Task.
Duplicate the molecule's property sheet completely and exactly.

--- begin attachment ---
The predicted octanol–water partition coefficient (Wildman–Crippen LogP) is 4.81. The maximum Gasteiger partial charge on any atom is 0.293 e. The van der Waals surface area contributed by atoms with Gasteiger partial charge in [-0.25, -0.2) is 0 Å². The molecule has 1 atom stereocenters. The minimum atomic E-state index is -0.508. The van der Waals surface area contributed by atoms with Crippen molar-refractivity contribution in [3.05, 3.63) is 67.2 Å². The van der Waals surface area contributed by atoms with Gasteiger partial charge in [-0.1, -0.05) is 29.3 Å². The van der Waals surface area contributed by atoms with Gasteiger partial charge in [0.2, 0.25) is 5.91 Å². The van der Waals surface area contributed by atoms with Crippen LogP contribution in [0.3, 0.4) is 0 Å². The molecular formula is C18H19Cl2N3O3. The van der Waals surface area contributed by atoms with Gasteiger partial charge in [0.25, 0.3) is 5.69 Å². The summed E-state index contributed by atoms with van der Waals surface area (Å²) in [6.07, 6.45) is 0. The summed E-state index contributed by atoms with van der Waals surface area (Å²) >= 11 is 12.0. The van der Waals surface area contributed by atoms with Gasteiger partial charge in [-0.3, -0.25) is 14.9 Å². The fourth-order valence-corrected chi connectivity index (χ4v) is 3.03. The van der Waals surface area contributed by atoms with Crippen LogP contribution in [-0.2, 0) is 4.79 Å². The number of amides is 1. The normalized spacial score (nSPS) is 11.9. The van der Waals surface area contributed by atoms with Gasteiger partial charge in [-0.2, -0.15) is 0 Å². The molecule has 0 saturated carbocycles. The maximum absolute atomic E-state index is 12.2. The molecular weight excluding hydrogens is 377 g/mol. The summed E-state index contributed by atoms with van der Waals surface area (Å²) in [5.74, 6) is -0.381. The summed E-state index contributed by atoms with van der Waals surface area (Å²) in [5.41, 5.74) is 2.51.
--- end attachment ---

The predicted octanol–water partition coefficient (Wildman–Crippen LogP) is 4.81. The maximum Gasteiger partial charge on any atom is 0.293 e. The van der Waals surface area contributed by atoms with Gasteiger partial charge in [-0.25, -0.2) is 0 Å². The molecule has 1 atom stereocenters. The minimum atomic E-state index is -0.508. The van der Waals surface area contributed by atoms with Crippen molar-refractivity contribution in [3.05, 3.63) is 67.2 Å². The van der Waals surface area contributed by atoms with Gasteiger partial charge in [-0.1, -0.05) is 29.3 Å². The van der Waals surface area contributed by atoms with Gasteiger partial charge in [0.2, 0.25) is 5.91 Å². The van der Waals surface area contributed by atoms with Crippen LogP contribution in [0.3, 0.4) is 0 Å². The molecular formula is C18H19Cl2N3O3. The van der Waals surface area contributed by atoms with Gasteiger partial charge in [0.25, 0.3) is 5.69 Å². The summed E-state index contributed by atoms with van der Waals surface area (Å²) in [6.07, 6.45) is 0. The summed E-state index contributed by atoms with van der Waals surface area (Å²) >= 11 is 12.0. The van der Waals surface area contributed by atoms with Gasteiger partial charge in [-0.3, -0.25) is 14.9 Å². The fourth-order valence-corrected chi connectivity index (χ4v) is 3.03. The van der Waals surface area contributed by atoms with Crippen LogP contribution in [-0.2, 0) is 4.79 Å². The number of amides is 1. The normalized spacial score (nSPS) is 11.9. The van der Waals surface area contributed by atoms with Gasteiger partial charge in [-0.2, -0.15) is 0 Å². The molecule has 0 saturated carbocycles. The maximum absolute atomic E-state index is 12.2. The molecular weight excluding hydrogens is 377 g/mol. The summed E-state index contributed by atoms with van der Waals surface area (Å²) in [5.74, 6) is -0.381. The summed E-state index contributed by atoms with van der Waals surface area (Å²) in [5.41, 5.74) is 2.51.